Festivals and Events

Traditional festivals and rituals are held at Fushimi Inari Taisha throughout the seasons.
Here you can find out about some of the biggest events.

January

Saitan-sai

Saitan-sai

6:00 A.M. January 1

Prayers for the new year, the peace and safety of the nation, bountiful harvests, and economic prosperity.

Oyama-sai

Oyama-sai

January 5
Shrine Ceremony: From 12:00 P.M. in main shrine building
Mountaintop Ceremony: From 1:30 P.M. at Gozendani Kitoden prayer building

Seinen-sai

Seinen-sai

1:00 P.M. Coming of Age Day (second Monday of January)

A ceremony celebrating the coming of age and departure into an adult life filled with promise for all young men and women who will reach the age of twenty in the new year.

Hosha-sai

Hosha-sai

2:00 P.M. January 12

An archery ceremony that drives away evil and welcomes positive influences.

February

Setsubun-sai

Setsubun-sai

9:00 A.M. Setsubun Day (day before the first day of spring by traditional Japanese reckoning, in the first week of February)

Celebrated at the point marking the end of winter and the start of spring according to the traditional calendar, this ceremony banishes evil and welcomes good.

Hatsuuma Taisai

Hatsuuma Taisai

8:00 A.M. First Day of the Horse (according to the traditional calendar, where each day is named after one of the animals in the Asian zodiac)

The anniversary of the establishment of Inari Taisha. Shrine visits on this day are called Day of the Horse Visits or Blessings Visits, and this is a major festival that has been described in poetry and other literature since ancient times. On the first Day of the Horse according to the old lunar calendar, the Otsuka Taisai ceremony is held at the Gozendani Hohaisho.

April

Sangyo-sai

Sangyo-sai

1:00 P.M. on the Sunday closest to the eighth day of the month

A ceremony expressing thanks to Inari Okami, the deity of all business enterprises, and praying for business success and economic prosperity.

Minakuchi Hashu-sai

Minakuchi Hashu-sai

11:00 A.M. April 12

Rice seedlings are transplanted into the nursery beds and prayers are offered for the protection of Inari, so that the plants may grow strong and produce a rich harvest.

Inari-sai, Shinko-sai

Inari-sai, Shinko-sai

11:00 A.M. on the Sunday closest to the twentieth day of the month

The most important shrine festival of the year, when portable Inari shrines are brought to the area to confer blessings.

May

Inari-sai, Kanko-sai

Inari-sai, Kanko-sai

4:00 P.M. May 3

June

Taue-sai

Taue-sai

1:00 P.M. June 10

Rice seedlings that were planted in nursery beds in the Minakuchi Hashu-sai on April 12 are now transplanted into the shrine paddies and prayers are offered for a bountiful crop.

Oharae-shiki

Oharae-shiki

3:00 P.M. June 30

A purification rite held on the last day of June — also known as the Summer Purification Rite — to purify us of all sins unintentionally committed since New Year’s Day. The impurities are transferred to doll-like figures, which are then released in rivers and the sea to carry the impurities away.

July

Motomiya-sai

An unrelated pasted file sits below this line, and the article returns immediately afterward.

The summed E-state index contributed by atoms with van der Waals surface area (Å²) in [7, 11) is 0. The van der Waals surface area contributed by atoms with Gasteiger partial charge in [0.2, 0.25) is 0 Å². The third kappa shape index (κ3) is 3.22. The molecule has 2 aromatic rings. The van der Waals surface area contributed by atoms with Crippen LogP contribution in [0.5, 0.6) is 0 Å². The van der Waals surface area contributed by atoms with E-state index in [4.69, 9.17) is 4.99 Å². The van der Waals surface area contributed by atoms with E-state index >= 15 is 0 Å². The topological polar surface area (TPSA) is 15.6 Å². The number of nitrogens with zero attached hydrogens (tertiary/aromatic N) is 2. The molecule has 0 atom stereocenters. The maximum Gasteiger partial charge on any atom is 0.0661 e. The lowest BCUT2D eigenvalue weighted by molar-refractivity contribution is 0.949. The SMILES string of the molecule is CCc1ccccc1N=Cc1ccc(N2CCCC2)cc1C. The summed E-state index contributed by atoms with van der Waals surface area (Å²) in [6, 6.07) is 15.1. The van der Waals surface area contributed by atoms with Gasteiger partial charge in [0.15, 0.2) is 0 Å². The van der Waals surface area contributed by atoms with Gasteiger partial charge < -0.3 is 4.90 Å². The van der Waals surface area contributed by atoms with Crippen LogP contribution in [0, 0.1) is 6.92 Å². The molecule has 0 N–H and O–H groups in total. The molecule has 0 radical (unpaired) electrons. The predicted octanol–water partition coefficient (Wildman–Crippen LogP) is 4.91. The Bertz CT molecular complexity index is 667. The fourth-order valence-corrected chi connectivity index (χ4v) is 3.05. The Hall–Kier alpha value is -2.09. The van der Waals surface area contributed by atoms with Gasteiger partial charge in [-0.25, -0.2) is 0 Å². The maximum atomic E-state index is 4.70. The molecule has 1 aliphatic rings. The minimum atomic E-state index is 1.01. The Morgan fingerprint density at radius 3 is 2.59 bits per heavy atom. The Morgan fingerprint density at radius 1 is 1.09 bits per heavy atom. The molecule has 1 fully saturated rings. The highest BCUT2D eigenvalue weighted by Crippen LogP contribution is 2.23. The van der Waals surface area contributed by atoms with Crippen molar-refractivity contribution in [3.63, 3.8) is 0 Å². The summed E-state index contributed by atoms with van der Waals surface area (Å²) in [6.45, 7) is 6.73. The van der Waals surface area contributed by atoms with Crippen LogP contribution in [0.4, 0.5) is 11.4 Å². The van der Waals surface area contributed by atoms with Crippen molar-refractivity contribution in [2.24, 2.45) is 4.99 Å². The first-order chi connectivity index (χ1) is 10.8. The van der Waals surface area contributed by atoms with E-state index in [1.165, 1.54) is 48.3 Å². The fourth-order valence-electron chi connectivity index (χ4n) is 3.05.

Motomiya-sai

6:00 P.M. on Yoimiya-sai, the day before Motomiya-sai
9:00 A.M. on the first Sunday or holiday in July after Doyo: Motomiya-sai

A festival when worshippers from all the Inari shrines throughout Japan visit Inari Taisha, the main shrine, to express their gratitude for the daily protection and blessings they’ve received and pay their respects.

October

Koin Taisai

Koin Taisai

Day 1: 1:00 P.M. two days before Health and Sports Day (second Monday in October)
Day 2: 1:00 P.M. on the day before Health and Sports Day (second Monday in October)

A festival to express gratitude to the deity and pray for the safety and prosperity of all Devotional Association members.

Nukiho-sai

Nukiho-sai

11:00 A.M. October 25

The harvested rice is offered up for the Shinjo-sai (November 23) and the remaining rice straw is burned.

November

Hitaki-sai

Hitaki-sai

1:00 P.M. November 8

A festival held after the autumn harvest to thank Inari Okami not only for our abundant grain harvest but for the blessing of life of all creatures. This traditional shrine festival dates back to ancient times and is widely known.
After a ceremony held in the main shrine building, over 100,000 wooden tablets from worshipers throughout Japan are burned in the shrine’s ritual fire site. The head priest, other priests and all of the attendees chant prayers to ritually extinguish sins and invite good fortune.

Mikagura

Mikagura

6:00 P.M. November 8

From 6:00 P.M. on the day of the Hitaki-sai, a mikagura (singing and dancing performance for the deity) is held in a tradition dating back to an ancient practice in the imperial court. This mikagura is based on an ancient ceremony for the repose of souls. It ceased to be held at one point, but was revived in 1863 by a special decree from Emperor Komei, and is now performed by the staff of Fushimi Inari Taisha. Songs are sung to the accompaniment of wa-gon harps and fue and hichiriki flutes in the dim light of the bonfire, and the majestic ancient ninjomai dance is performed to a song called Hayakarakami.

Shinjo-sai

Shinjo-sai

10:00 A.M. November 23

The rice harvested in the Nukiho-sai is offered to Inari Okami, with a ceremony of appreciation for the harvest and prayers for peace for the nation.

December

Oharae-shiki

Oharae-shiki

3:00 P.M. December 31

A purification ceremony to expunge any sins committed in the second half of the year and discharge them by washing them away in rivers or the sea, enabling everyone to begin the New Year in a state of purity.